He’s wearing a blue checkered pajama top this morning. Suzette reminded me about cutting it up the back, right to the collar and slipping it on over his head. Worked like a charm. He’s been dressed in something he loves and we’ve not had to wrestle his body to get it on him.
My brother John trimmed the bendy straw to half size so Dad wouldn’t have to work so hard to get the juice into his mouth.
Simple things that makes this hard thing a little easier.
John, the Grandson and Blue Bell, the Granddog have been steady presences.
Dad's beloved niece and nephew drove from New Mexico to sit with him a few hours and tell him how loved he is. They left and things began to change.
He offered one word answers to questions or repeated some of the words we said.
"Let's move you up in the bed, Papa."
He asked for a white pill for the pregnant male dog (not a typo) at which point I found a thermometer. He had a wee fever. John and I stayed with him until he fell asleep. John sang to him. It was a tender a beautiful evening.
I wondered if he’d talk again. If he was gone from us. He slept.
Before the birds were up, I closed a door in his room.
“Who is there?”
“It’s me, Papa.”
He did his crinkly eye smile and said, “I'm a lucky man.”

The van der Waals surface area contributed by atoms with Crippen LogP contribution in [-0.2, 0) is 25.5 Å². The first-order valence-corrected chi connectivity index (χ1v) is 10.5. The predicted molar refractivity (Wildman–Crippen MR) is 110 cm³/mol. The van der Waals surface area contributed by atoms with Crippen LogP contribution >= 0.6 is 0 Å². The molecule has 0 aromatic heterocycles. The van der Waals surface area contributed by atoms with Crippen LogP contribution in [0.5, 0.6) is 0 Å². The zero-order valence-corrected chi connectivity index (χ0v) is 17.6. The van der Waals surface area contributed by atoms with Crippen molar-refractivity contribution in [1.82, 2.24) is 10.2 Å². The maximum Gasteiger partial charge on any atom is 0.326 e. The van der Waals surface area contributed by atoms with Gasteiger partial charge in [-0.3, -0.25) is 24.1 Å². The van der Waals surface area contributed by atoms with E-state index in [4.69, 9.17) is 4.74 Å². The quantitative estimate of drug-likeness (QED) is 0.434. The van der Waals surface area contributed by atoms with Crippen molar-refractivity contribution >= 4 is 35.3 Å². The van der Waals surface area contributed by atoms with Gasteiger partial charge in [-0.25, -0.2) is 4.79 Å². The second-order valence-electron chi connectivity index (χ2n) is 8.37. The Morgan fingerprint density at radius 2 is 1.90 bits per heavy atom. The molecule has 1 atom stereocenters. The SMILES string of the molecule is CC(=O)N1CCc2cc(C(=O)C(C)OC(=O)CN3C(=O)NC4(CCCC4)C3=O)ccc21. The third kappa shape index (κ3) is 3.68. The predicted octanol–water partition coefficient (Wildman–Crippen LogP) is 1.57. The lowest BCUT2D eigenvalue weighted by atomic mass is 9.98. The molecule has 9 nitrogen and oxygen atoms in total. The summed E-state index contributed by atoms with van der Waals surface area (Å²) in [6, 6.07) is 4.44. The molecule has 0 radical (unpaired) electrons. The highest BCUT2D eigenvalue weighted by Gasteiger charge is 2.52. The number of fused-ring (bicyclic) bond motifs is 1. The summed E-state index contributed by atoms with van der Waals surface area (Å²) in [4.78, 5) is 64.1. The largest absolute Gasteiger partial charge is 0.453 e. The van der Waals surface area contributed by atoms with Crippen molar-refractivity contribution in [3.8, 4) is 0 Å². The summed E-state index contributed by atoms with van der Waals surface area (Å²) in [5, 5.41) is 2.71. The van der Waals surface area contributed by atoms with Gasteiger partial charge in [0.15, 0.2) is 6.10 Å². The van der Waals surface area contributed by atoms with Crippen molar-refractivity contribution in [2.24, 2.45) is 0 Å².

I'd clipped a microphone on his collar the night before. I turned on the voice recorder.
In the dark of the morning he recited a poem, starting then stopping then starting again, his voice rising and falling as it does when he’s reading poetry or scripture.
My master bid you come with me if your name be Barbry Allen.
Slowly slowly she got up and slowly she drew nigh him.
All she said when near she got was young man I think you’re dying
Oh yes I’m sick I’m very very sick
Oh yes I’m nigh to dying.
Oh yes I’m nigh to dying.
And all because I love you so, hard hearted Barbry Allen.
He went back to sleep. I held his hand.
Out his window I watched the sun come up over the cornfield. Three canine escapees from the neighborhood paid us a visit outside. I took them treats on Dad’s behalf. A train goes by every now and again. The days are fast and slow.
Two Masonic brothers visited. I mentioned the steady stream of Masons coming from surrounding communities to see The Right Reverend, as one calls him.
“There are so many of you showing up here.”
“Ma’am…. he always showed up for us.”
I read to Dad from his prayer book. His eyes were closed and I wasn’t sure he was with me until I got to the end of a passage and heard, “Amen.” Made and makes me smile.
Yesterday Dad could put his lips around the little straw. He’s having a harder time with that this morning. There is fever and a little fidgeting. I asked for the kitchen to stop sending food. Steps in the process.
Nothing to fear as he draws nigh.
Martha Jo Atkins, Ph.D., LPC-S is the Executive Director of Abode Contemplative Care for the Dying in San Antonio, Texas. Dr. Atkins is a professional counselor, coach, and researches and teaches about the trajectory of dying. You can learn more about Abode Contemplative Care for the dying at www.abodehome.org. You can learn more about Dr. Atkins at www.marthaatkins.com or find her on Facebook here or here.